[Supporting facts]

THE general likelihood of an organic creation by law having been shewn, we are next to inquire if science has any facts tending to bring the assumption more nearly home to nature.  Such facts there certainly are; but it cannot be surprising that they are comparatively few and scattered, when we consider that the inquiry is into one of nature's profoundest mysteries, and one which has hitherto engaged no direct attention in almost any quarter.
Arbor Dianæ

Crystallization is confessedly a phenomenon of inorganic matter; yet the simplest rustic observer is struck by the resemblance which the examples of it left upon a window by frost bear to vegetable forms.  In some crystallizations the mimicry is beautiful and complete; for example, in the well-known one called the Arbor Dianæ [Tree of Diana].

An amalgam of four parts of silver and two of mercury being dissolved in nitric acid, and water equal to thirty weights of the metals being added, a small piece of soft amalgam of silver suspended in the solution, quickly gathers to itself the particles of the silver of the amalgam, which form upon it a crystallization precisely resembling a shrub....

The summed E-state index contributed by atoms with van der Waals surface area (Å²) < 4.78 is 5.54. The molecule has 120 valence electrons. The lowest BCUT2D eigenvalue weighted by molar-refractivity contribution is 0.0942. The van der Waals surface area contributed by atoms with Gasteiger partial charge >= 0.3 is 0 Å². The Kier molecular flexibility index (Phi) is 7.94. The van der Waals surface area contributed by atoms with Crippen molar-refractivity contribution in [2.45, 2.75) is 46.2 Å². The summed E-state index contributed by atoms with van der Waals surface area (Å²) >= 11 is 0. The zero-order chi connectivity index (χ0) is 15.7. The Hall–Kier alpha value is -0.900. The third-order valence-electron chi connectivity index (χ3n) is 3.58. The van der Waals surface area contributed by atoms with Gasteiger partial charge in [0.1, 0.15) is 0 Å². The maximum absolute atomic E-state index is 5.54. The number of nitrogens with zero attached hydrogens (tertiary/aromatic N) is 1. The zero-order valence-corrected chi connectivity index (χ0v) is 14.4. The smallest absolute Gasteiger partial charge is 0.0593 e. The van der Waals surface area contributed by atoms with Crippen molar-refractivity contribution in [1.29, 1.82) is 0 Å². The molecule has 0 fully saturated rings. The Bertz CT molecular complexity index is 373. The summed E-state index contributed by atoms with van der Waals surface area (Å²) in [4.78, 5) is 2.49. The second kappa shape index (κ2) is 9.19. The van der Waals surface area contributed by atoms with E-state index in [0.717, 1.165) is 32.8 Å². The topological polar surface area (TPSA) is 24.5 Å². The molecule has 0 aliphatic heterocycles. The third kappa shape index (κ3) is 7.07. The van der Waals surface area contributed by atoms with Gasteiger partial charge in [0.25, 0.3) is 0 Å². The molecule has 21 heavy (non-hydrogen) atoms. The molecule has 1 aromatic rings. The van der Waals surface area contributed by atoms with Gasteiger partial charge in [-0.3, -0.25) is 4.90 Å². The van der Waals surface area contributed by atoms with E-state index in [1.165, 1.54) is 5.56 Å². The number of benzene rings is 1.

Vegetable figures are also presented in some of the most ordinary appearances of the electric fluid.  In the marks caused by positive electricity, or which it leaves in its passage, we see the ramifications of a tree, as well as of its individual leaves; those of the negative, recall the bulbous or the spreading root, according as they are clumped or divergent.

These phenomena seem to say that the electric energies have had something to do in determining the forms of plants.  That they are intimately connected with vegetable life is indubitable, for germination will not proceed in water charged with negative electricity, while water charged positively greatly favours it; and a garden sensibly increases in luxuriance, when a number of conducting rods are made to terminate in branches over its beds.  With regard to the resemblance of the ramifications of the branches and leaves of plants to the traces of the positive electricity, and that of the roots to the negative, it is a circumstance calling for especial remark, that the atmosphere, particularly its lower strata, is generally charged positively, while the earth is always charged negatively.  The correspondence here is curious.  A plant thus appears as a thing formed on the basis of a natural electrical operation....